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By a Bull, dated the 15th of August, 1814, the Society of Jesus, faventibus bonis omnibus, was restored. A fuller acó count of this interesting society has been prepared by the writer of these pages, and inserted in a work, which, in the course of the next year will be submitted to the public, under the title of Historical Memoirs of the Church of France, during the reigns, of Lewis the Fourteenth, Lewis the Fifteenth, Lewis the Sirteenth, the Revolution, and the Restoration of the Monarchy.
The reign of Lewis the Fourteenth was illustrated by several Religious Communities, which, during that period, were either founded or first established in France, Without being bound by religious vows, the members lived in community, in the ob. servance of certain settled rules, and, thus far, had a resemblance to religious orders. Such were the Oratorians, the Lazarists, and the Sulpiciens.
The Oratorians were particularly given to the study of Theology and Sacred Literature, and, possessing Mallebranche, Lami, Simon, Le Brun, and other able writers, attracted, in a high degree, the notice of the public. The Lazarists and Sulpiciens courted obscurity. The character given by M. de Bausset, of the Sulpiciens, in his life of Fenelon, may be applied equally to them and the Lazarists. In perusing it, the reader will probably be put in mind of the beautiful lines, in which the Poet, in his Temple of Fame, (verse 356_366.), describes the smallest tribe he yet had seen. “ Avoiding public notice,” says M. de Bausset, “ engaging in no contest, resigning to others those good works, which confer celebrity, it was their object to be actively einployed in the service of the church, in the most obscure and most humble functions: and, within that modest but useful line of duty, their exertions were uniformly confined. They had numerous establishments in France, and existed 150 years, without the slightest abatement of their first fervor, when at the beginning of the French Revolution, they perished in the general wreck of what was most respectable and holy in France.”
VIII. 1. It remains to give some account of the MILITARY ORDERS OF The Church of Rome. Some time before the first crusade, an hospital was established at Jerusalem, for the relief of the poor pilgrims who resorted there. In 1100, Gerard, the director of it, and his companions, professed themselves members of the order of St. Benedict, and formed a congregation, under the name of St. John the Baptist. It was approved by Pope Pascal II. In 1113, Raymond du Puy, the successor of Gerard, divided the order into three classes ; to the nobles he assigned the profession of arms, for the defence of the faith, and the protection of pilgrims; the ecclesiastics were to exercise the religious functions, for the benefit of the order ; the lay-brothers were to take care of the pilgrims and the sick. These regulations were approved by pope Calixtus II. ; and the order then took the name of Knights of the Hospital of St. John of Jerusalem. After the loss of the Holy Land they retired to Cyprus : thence to Rhodes : in 1522, that island was taken from them by Solyman the Great: Malta was then given them by the Emperor Charles V.; from that time, they have. generally been known by the appellation of Knights of Malta.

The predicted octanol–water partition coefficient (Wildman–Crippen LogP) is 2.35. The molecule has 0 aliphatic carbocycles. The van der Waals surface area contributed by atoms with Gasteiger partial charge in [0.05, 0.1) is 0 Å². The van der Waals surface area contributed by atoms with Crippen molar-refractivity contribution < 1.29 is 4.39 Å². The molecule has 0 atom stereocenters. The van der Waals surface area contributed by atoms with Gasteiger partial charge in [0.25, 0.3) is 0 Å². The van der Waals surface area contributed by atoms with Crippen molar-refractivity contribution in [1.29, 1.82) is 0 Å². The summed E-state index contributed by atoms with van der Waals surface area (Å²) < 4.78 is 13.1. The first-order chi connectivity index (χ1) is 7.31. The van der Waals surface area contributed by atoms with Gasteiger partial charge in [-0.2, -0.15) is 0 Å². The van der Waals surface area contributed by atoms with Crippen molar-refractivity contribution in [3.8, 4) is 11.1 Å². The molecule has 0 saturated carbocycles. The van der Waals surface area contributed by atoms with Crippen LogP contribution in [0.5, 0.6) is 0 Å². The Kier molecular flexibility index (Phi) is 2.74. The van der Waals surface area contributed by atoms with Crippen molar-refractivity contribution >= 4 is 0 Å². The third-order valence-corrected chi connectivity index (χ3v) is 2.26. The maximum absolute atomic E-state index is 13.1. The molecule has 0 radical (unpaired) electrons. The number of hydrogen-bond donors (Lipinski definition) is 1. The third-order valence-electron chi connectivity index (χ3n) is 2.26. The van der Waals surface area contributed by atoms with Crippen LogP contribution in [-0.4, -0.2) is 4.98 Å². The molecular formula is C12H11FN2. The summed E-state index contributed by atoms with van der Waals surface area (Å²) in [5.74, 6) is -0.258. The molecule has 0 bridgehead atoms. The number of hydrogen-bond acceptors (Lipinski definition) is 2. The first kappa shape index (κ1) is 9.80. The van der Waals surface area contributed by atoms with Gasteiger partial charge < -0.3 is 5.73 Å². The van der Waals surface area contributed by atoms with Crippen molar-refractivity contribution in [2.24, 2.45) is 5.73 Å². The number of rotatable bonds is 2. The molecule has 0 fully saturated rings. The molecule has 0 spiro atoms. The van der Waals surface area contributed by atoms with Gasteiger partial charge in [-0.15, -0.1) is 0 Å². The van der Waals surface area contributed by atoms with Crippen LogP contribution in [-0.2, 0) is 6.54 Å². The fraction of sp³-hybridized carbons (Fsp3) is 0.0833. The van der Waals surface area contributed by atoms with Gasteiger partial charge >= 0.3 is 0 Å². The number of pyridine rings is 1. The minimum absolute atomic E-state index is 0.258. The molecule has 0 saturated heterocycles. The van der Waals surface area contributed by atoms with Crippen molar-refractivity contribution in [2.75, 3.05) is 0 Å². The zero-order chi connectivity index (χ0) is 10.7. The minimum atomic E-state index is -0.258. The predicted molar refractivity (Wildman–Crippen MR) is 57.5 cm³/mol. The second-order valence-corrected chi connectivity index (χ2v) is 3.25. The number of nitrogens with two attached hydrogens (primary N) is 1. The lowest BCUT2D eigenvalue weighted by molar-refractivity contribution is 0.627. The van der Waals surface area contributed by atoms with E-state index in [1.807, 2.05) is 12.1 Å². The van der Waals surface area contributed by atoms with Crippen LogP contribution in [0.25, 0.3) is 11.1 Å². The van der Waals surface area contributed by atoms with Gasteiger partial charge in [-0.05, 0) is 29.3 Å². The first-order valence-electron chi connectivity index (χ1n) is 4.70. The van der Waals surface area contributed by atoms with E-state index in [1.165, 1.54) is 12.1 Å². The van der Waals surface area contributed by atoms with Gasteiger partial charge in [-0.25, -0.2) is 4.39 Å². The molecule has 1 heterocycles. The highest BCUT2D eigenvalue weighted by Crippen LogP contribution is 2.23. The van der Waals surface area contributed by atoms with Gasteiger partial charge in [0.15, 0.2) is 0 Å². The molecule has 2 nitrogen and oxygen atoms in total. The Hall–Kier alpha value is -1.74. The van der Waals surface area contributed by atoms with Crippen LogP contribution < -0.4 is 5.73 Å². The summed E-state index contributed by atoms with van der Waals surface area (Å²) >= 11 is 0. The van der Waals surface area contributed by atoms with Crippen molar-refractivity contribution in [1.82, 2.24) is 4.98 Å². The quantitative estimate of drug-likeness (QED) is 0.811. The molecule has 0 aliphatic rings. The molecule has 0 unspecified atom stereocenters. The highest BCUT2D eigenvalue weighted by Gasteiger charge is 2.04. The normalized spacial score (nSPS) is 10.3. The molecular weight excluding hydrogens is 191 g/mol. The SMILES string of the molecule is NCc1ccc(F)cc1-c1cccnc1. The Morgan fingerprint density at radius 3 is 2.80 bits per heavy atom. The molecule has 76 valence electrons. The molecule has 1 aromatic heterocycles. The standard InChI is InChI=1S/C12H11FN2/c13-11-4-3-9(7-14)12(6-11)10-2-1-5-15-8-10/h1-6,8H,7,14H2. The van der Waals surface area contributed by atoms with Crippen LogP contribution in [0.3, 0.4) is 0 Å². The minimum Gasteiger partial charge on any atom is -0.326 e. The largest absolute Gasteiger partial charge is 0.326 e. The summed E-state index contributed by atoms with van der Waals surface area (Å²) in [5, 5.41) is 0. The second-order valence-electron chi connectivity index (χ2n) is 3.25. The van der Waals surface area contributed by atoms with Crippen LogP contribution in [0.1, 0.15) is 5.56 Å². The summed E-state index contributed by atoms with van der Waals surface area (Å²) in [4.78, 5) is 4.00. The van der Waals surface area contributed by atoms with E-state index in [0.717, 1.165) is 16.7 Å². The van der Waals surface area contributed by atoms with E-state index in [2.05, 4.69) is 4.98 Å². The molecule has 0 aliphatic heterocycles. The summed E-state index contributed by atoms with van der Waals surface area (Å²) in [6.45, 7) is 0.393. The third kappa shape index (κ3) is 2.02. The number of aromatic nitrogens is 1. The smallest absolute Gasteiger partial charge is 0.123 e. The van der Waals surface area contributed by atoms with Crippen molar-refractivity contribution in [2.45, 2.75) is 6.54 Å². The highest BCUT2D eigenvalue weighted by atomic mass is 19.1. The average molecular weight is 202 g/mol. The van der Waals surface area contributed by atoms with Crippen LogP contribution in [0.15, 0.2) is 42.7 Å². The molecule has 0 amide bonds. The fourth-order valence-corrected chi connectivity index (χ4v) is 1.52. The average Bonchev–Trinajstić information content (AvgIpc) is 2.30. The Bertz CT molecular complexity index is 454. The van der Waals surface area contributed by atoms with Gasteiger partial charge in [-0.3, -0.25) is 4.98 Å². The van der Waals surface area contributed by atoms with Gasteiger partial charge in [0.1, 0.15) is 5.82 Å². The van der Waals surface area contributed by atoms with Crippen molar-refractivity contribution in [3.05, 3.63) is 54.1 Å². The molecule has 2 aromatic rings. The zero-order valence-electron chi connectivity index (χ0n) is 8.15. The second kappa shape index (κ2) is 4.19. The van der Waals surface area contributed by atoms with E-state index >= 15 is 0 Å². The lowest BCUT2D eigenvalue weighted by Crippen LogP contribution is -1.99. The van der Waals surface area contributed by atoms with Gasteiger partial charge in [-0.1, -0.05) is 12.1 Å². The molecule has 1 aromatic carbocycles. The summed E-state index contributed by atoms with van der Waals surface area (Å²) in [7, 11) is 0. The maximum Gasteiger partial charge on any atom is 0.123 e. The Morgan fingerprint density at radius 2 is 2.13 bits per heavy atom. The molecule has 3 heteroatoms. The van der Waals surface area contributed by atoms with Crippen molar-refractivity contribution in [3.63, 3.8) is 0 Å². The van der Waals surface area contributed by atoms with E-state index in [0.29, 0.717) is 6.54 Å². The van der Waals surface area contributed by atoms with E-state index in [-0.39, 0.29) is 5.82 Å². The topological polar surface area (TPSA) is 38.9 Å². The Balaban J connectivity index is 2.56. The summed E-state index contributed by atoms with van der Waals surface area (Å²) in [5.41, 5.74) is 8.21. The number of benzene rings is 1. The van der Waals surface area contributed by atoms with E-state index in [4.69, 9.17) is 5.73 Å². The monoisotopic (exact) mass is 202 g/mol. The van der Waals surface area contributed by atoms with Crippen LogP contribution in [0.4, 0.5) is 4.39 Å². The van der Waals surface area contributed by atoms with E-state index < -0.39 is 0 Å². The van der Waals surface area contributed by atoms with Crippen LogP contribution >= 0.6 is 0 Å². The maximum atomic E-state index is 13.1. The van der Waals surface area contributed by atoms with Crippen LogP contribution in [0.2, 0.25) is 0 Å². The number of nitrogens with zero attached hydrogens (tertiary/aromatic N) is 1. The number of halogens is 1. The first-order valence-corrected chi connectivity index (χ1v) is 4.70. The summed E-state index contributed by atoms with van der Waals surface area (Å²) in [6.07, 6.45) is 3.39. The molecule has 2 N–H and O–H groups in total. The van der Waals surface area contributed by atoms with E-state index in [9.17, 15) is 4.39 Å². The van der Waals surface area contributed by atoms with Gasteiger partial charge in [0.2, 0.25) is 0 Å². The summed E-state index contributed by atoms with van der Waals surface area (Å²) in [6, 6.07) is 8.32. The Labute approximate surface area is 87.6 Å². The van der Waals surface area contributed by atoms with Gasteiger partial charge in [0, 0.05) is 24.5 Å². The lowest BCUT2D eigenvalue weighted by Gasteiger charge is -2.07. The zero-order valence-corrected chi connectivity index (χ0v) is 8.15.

VIII. 2. The order of the Knights Templars was established nearly about the same time, and for the same purposes as that of the Knights of Malta. They took their name from a monastery given them by Baldwin, the second king of Jerusalem, which immediately adjoined the temple in his palace. They were suppressed by the Council of Vienne, in 1312.
VIII. 3. The Teutonic Order was founded on the model of that of the Knights Templars. It was confirmed by Pope Celestine, in 1191. The knights conquered Prussia in 1930, and fixed the head seat of their order at Marienburgh. In 1525, the grand master enibraced the protestant religion : since which time, the head seat of the order has been at Margentheim, in Franconia.